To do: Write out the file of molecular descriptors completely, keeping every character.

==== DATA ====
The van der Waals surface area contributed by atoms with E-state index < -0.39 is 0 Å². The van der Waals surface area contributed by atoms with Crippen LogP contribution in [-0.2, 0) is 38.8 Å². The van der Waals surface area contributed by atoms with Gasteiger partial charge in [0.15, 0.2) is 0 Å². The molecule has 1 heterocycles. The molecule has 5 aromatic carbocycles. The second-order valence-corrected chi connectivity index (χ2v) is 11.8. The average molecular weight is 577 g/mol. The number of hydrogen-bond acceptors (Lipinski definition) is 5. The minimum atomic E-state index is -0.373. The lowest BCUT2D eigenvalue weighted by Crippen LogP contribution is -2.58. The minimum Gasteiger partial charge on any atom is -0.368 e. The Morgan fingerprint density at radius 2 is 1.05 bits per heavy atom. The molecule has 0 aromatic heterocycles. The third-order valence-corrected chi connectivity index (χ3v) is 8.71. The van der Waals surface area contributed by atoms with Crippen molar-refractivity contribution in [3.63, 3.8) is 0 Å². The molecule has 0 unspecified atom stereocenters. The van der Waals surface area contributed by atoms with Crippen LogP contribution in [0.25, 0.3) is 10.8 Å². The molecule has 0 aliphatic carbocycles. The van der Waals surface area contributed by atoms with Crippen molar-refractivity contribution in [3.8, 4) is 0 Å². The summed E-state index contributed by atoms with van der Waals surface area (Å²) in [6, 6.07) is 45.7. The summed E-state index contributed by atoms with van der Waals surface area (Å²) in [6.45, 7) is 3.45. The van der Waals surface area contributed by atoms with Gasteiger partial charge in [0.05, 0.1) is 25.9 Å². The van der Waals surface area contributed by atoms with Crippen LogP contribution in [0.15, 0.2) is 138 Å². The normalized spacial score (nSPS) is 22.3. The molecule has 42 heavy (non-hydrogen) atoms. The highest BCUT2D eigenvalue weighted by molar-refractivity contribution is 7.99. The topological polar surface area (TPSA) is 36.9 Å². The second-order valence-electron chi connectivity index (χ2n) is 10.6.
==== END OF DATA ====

The van der Waals surface area contributed by atoms with E-state index < -0.39 is 0 Å². The van der Waals surface area contributed by atoms with Crippen LogP contribution in [-0.2, 0) is 38.8 Å². The van der Waals surface area contributed by atoms with Gasteiger partial charge in [0.15, 0.2) is 0 Å². The molecule has 1 heterocycles. The molecule has 5 aromatic carbocycles. The second-order valence-corrected chi connectivity index (χ2v) is 11.8. The average molecular weight is 577 g/mol. The number of hydrogen-bond acceptors (Lipinski definition) is 5. The minimum atomic E-state index is -0.373. The lowest BCUT2D eigenvalue weighted by Crippen LogP contribution is -2.58. The minimum Gasteiger partial charge on any atom is -0.368 e. The Morgan fingerprint density at radius 2 is 1.05 bits per heavy atom. The molecule has 0 aromatic heterocycles. The third-order valence-corrected chi connectivity index (χ3v) is 8.71. The van der Waals surface area contributed by atoms with Crippen molar-refractivity contribution in [3.63, 3.8) is 0 Å². The molecule has 0 unspecified atom stereocenters. The van der Waals surface area contributed by atoms with Crippen LogP contribution in [0.25, 0.3) is 10.8 Å². The molecule has 0 aliphatic carbocycles. The van der Waals surface area contributed by atoms with Crippen molar-refractivity contribution in [3.8, 4) is 0 Å². The summed E-state index contributed by atoms with van der Waals surface area (Å²) in [6, 6.07) is 45.7. The summed E-state index contributed by atoms with van der Waals surface area (Å²) in [6.45, 7) is 3.45. The van der Waals surface area contributed by atoms with Gasteiger partial charge in [0.05, 0.1) is 25.9 Å². The van der Waals surface area contributed by atoms with Crippen LogP contribution in [0.15, 0.2) is 138 Å². The normalized spacial score (nSPS) is 22.3. The molecule has 42 heavy (non-hydrogen) atoms. The highest BCUT2D eigenvalue weighted by molar-refractivity contribution is 7.99. The topological polar surface area (TPSA) is 36.9 Å². The second-order valence-electron chi connectivity index (χ2n) is 10.6.